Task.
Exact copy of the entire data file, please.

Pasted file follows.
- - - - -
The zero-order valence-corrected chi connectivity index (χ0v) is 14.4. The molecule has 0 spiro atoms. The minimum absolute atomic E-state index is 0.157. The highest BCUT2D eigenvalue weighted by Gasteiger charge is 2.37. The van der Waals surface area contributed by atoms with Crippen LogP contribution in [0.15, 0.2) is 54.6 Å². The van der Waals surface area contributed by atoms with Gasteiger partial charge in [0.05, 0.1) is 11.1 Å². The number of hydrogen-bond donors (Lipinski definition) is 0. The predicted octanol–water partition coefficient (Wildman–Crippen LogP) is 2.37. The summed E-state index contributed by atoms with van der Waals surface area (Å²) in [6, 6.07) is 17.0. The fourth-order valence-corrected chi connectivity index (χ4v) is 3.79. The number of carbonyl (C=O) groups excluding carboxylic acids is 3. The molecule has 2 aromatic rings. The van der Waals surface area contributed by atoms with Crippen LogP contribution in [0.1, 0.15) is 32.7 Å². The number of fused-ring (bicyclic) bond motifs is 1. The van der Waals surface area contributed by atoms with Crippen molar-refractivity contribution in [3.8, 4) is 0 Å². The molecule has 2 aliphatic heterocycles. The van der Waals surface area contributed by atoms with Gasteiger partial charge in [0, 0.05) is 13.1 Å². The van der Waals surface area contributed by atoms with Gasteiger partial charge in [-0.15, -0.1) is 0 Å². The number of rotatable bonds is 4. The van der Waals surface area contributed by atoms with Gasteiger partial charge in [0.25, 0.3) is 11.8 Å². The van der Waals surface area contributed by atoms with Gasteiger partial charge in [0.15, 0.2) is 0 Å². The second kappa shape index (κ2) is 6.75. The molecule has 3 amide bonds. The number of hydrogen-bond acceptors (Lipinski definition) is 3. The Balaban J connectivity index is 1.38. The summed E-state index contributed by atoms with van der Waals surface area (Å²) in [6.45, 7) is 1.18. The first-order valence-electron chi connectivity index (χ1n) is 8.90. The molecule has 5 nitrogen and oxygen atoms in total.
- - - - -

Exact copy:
The zero-order valence-corrected chi connectivity index (χ0v) is 14.4. The molecule has 0 spiro atoms. The minimum absolute atomic E-state index is 0.157. The highest BCUT2D eigenvalue weighted by Gasteiger charge is 2.37. The van der Waals surface area contributed by atoms with Crippen LogP contribution in [0.15, 0.2) is 54.6 Å². The van der Waals surface area contributed by atoms with Gasteiger partial charge in [0.05, 0.1) is 11.1 Å². The number of hydrogen-bond donors (Lipinski definition) is 0. The predicted octanol–water partition coefficient (Wildman–Crippen LogP) is 2.37. The summed E-state index contributed by atoms with van der Waals surface area (Å²) in [6, 6.07) is 17.0. The fourth-order valence-corrected chi connectivity index (χ4v) is 3.79. The number of carbonyl (C=O) groups excluding carboxylic acids is 3. The molecule has 2 aromatic rings. The van der Waals surface area contributed by atoms with Crippen LogP contribution in [0.1, 0.15) is 32.7 Å². The number of fused-ring (bicyclic) bond motifs is 1. The van der Waals surface area contributed by atoms with Crippen molar-refractivity contribution in [3.8, 4) is 0 Å². The molecule has 2 aliphatic heterocycles. The van der Waals surface area contributed by atoms with Gasteiger partial charge in [0, 0.05) is 13.1 Å². The van der Waals surface area contributed by atoms with Gasteiger partial charge in [-0.15, -0.1) is 0 Å². The number of rotatable bonds is 4. The van der Waals surface area contributed by atoms with Gasteiger partial charge in [0.25, 0.3) is 11.8 Å². The van der Waals surface area contributed by atoms with Gasteiger partial charge in [0.15, 0.2) is 0 Å². The second kappa shape index (κ2) is 6.75. The molecule has 3 amide bonds. The number of hydrogen-bond acceptors (Lipinski definition) is 3. The Balaban J connectivity index is 1.38. The summed E-state index contributed by atoms with van der Waals surface area (Å²) in [6.45, 7) is 1.18. The first-order valence-electron chi connectivity index (χ1n) is 8.90. The molecule has 5 nitrogen and oxygen atoms in total.